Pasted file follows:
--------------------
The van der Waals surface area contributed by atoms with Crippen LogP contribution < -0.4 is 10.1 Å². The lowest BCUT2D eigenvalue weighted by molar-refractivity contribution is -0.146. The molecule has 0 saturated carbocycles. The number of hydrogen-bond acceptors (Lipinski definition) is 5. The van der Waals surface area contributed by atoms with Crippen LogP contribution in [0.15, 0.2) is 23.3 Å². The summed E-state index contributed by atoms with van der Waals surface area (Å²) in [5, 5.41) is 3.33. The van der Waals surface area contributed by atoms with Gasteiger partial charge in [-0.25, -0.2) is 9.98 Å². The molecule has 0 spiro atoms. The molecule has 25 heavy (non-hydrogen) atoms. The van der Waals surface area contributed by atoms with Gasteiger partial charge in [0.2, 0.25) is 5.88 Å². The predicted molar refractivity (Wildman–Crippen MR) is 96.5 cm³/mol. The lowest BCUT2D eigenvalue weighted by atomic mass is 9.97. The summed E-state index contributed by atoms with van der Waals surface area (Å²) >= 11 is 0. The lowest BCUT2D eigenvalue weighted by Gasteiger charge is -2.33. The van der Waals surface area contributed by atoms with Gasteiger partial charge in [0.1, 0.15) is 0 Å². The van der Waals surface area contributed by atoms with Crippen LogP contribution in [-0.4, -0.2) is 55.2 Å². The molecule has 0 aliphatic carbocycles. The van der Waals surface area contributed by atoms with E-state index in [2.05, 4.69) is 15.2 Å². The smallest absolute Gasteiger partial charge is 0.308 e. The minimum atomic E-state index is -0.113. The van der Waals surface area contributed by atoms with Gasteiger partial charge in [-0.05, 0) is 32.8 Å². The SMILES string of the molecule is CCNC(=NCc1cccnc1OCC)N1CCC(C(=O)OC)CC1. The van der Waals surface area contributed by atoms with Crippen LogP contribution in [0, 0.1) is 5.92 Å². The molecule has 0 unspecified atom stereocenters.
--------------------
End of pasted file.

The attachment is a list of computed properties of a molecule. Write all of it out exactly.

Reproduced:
The van der Waals surface area contributed by atoms with Crippen LogP contribution < -0.4 is 10.1 Å². The lowest BCUT2D eigenvalue weighted by molar-refractivity contribution is -0.146. The molecule has 0 saturated carbocycles. The number of hydrogen-bond acceptors (Lipinski definition) is 5. The van der Waals surface area contributed by atoms with Crippen LogP contribution in [0.15, 0.2) is 23.3 Å². The summed E-state index contributed by atoms with van der Waals surface area (Å²) in [5, 5.41) is 3.33. The van der Waals surface area contributed by atoms with Gasteiger partial charge in [-0.25, -0.2) is 9.98 Å². The molecule has 0 spiro atoms. The molecule has 25 heavy (non-hydrogen) atoms. The van der Waals surface area contributed by atoms with Gasteiger partial charge in [0.2, 0.25) is 5.88 Å². The predicted molar refractivity (Wildman–Crippen MR) is 96.5 cm³/mol. The lowest BCUT2D eigenvalue weighted by atomic mass is 9.97. The summed E-state index contributed by atoms with van der Waals surface area (Å²) >= 11 is 0. The lowest BCUT2D eigenvalue weighted by Gasteiger charge is -2.33. The van der Waals surface area contributed by atoms with Gasteiger partial charge in [0.1, 0.15) is 0 Å². The van der Waals surface area contributed by atoms with Crippen LogP contribution in [-0.4, -0.2) is 55.2 Å². The molecule has 0 aliphatic carbocycles. The van der Waals surface area contributed by atoms with E-state index in [2.05, 4.69) is 15.2 Å². The smallest absolute Gasteiger partial charge is 0.308 e. The minimum atomic E-state index is -0.113. The van der Waals surface area contributed by atoms with Gasteiger partial charge in [-0.05, 0) is 32.8 Å². The SMILES string of the molecule is CCNC(=NCc1cccnc1OCC)N1CCC(C(=O)OC)CC1. The van der Waals surface area contributed by atoms with Crippen LogP contribution in [0, 0.1) is 5.92 Å². The molecule has 0 unspecified atom stereocenters.